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The Creative Process - Photo credit - 2018 - Dennis Burnett Photography

Yoga Fitness for Men: The Creative Process

Yoga Fitness for Men: The Creative Process - Photo credit - 2018 - Dennis Burnett Photography

I’m writing this blog to talk about the creative process behind my soon-to-be-released paperback book, Yoga Fitness for Men, published by DK Publishers.

The process I utilized to write the book wasn’t as straightforward as you might assume, and I think it might surprise you! I invite you to read on to learn more about how we created Yoga Fitness for Men.

The book is now available on Amazon and Barnes & Noble, and goes on sale Tuesday, May 8. Purchase it now and send your order confirmation to [email protected], and I’ll give you streaming AND download access to 6 video routines from the book.

Order Yoga Fitness For Men Now!

One other note – Much of the content in this book is actually directly copied and pasted from the Google document discussions I had with the editors at DK. To help highlight the difference between this blog and the notes regarding the creative process of the book (which were written back in July 2017), you’ll find the blog itself in basic black font, and the notes from the creative process in blue italicized font.

And now… the creative process of Yoga Fitness for Men!


You’re probably thinking that the first thing we did was create an outline for the book, and include all of the content we’d put in it. Wrong.

The first thing that happened was me taking charge of the creative process. The book would be unapologetically focused on the physical fitness side of yoga. There were plenty of books on yoga and spirituality. This would make no mention. This was yoga for fitness, pure and simple. (It’s also worth noting that at this point we did not yet have a title for the book, so it was simply referred to as “The Yoga for Men” book.)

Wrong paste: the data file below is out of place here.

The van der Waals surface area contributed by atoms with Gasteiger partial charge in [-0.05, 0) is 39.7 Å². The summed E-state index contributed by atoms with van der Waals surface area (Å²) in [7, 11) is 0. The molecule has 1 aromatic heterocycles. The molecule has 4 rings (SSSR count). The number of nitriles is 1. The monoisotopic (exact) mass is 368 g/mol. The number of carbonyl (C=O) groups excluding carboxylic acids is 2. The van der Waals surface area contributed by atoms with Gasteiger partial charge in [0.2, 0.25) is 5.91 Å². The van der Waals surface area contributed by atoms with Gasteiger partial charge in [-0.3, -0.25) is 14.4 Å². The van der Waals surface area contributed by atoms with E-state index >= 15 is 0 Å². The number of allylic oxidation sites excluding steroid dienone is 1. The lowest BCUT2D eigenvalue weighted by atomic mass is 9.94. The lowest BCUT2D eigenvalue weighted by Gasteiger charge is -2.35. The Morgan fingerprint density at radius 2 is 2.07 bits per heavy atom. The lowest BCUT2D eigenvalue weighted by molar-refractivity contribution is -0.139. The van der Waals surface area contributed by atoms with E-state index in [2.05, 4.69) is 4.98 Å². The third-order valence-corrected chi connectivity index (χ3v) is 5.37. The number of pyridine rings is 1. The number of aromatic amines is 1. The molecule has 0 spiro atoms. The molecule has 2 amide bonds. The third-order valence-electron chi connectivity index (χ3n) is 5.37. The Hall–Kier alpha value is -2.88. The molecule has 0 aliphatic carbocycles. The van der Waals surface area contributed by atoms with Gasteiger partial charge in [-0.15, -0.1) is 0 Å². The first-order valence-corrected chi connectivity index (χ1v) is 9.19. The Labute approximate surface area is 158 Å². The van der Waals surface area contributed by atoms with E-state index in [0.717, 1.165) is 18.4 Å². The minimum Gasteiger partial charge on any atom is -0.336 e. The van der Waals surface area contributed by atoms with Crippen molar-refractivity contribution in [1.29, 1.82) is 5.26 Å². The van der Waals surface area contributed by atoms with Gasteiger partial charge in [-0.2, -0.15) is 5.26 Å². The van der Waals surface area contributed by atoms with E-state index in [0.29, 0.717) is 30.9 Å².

I also made it clear that this book had to be something that had never been done before, and would be a tool that readers would be able to use on a continuous basis for years – maybe even decades.

In order to do this, I posited two critical questions. The following questions are copied verbatim from the Google document I used to discuss the book plan with my editors at DK:

  1. How can we make this book an invaluable tool to readers?
  2. What can we do to make this book a resource to which people continually return, recommend to their friends and family, and are continually surprised by the value they receive from something as inexpensive as a single yoga class?

Instead of writing up an outline, deciding which poses to include, and what to write for each pose, I started by asking myself to explicitly define the purpose and the goals of the book.

These 2 straightforward, but thought-provoking questions told me that this book needed be more than just a yoga man-ual. It also had to inspire men to do yoga in the first place.

In answering these 2 questions, I decided the book should do the following 3 things:

  • Be a fitness resource to be used as often as possible. More than just information on yoga for men, we want to provide the reader with as much utility as possible; something that they can continually refer to for a variety of situations.
  • Get people excited about doing yoga. This should get people excited enough to try out routines from the book on a regular basis.
  • Give people a plan to get started.

Ultimately, the book had to have 3 parts: (1) the raw information, (2) the inspiration to get you started, and (3) a plan to get you going.

The reason for this is because I knew that not every guy picking up the book would be instantly sold on yoga. Sure, there would definitely be people from the Man Flow Yoga Community that would purchase. Yoga Fitness for Men would also be picked up by guys who already do and enjoy yoga, and wanted to buy a book that reflected their interest. Still more copies would be purchased by guys interested in the benefits of yoga, but turned off by the traditional approach.